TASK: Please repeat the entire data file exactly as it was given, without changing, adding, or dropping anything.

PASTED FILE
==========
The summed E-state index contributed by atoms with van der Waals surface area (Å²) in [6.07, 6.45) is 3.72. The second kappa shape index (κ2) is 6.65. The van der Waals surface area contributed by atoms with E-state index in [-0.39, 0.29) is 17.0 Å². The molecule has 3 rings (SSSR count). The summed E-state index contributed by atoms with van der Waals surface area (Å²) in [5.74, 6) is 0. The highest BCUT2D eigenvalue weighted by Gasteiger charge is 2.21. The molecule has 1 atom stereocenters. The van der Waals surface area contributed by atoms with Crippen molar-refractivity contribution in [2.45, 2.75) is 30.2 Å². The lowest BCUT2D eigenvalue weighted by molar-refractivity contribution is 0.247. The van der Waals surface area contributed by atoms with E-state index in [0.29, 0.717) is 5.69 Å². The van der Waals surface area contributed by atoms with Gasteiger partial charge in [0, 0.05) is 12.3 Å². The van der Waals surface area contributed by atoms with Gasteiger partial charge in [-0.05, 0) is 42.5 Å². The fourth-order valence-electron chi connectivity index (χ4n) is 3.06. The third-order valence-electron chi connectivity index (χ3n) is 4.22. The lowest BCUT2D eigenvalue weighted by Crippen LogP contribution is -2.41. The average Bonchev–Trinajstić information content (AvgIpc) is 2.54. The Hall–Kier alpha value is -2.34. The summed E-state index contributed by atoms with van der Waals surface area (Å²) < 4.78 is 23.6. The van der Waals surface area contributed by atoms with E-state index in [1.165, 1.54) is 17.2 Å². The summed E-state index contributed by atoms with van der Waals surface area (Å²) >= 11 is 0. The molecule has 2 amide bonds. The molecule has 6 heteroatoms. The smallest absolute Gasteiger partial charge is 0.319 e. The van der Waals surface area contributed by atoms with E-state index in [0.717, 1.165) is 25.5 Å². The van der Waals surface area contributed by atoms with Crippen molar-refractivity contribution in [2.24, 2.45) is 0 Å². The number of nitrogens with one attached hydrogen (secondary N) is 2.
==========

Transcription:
The summed E-state index contributed by atoms with van der Waals surface area (Å²) in [6.07, 6.45) is 3.72. The second kappa shape index (κ2) is 6.65. The van der Waals surface area contributed by atoms with E-state index in [-0.39, 0.29) is 17.0 Å². The molecule has 3 rings (SSSR count). The summed E-state index contributed by atoms with van der Waals surface area (Å²) in [5.74, 6) is 0. The highest BCUT2D eigenvalue weighted by Gasteiger charge is 2.21. The molecule has 1 atom stereocenters. The van der Waals surface area contributed by atoms with Crippen molar-refractivity contribution in [2.45, 2.75) is 30.2 Å². The lowest BCUT2D eigenvalue weighted by molar-refractivity contribution is 0.247. The van der Waals surface area contributed by atoms with E-state index in [0.29, 0.717) is 5.69 Å². The van der Waals surface area contributed by atoms with Gasteiger partial charge in [0, 0.05) is 12.3 Å². The van der Waals surface area contributed by atoms with Gasteiger partial charge in [-0.05, 0) is 42.5 Å². The fourth-order valence-electron chi connectivity index (χ4n) is 3.06. The third-order valence-electron chi connectivity index (χ3n) is 4.22. The lowest BCUT2D eigenvalue weighted by Crippen LogP contribution is -2.41. The average Bonchev–Trinajstić information content (AvgIpc) is 2.54. The Hall–Kier alpha value is -2.34. The summed E-state index contributed by atoms with van der Waals surface area (Å²) < 4.78 is 23.6. The van der Waals surface area contributed by atoms with E-state index in [1.165, 1.54) is 17.2 Å². The summed E-state index contributed by atoms with van der Waals surface area (Å²) >= 11 is 0. The molecule has 2 amide bonds. The molecule has 6 heteroatoms. The smallest absolute Gasteiger partial charge is 0.319 e. The van der Waals surface area contributed by atoms with E-state index in [0.717, 1.165) is 25.5 Å². The van der Waals surface area contributed by atoms with Crippen molar-refractivity contribution in [2.24, 2.45) is 0 Å². The number of nitrogens with one attached hydrogen (secondary N) is 2.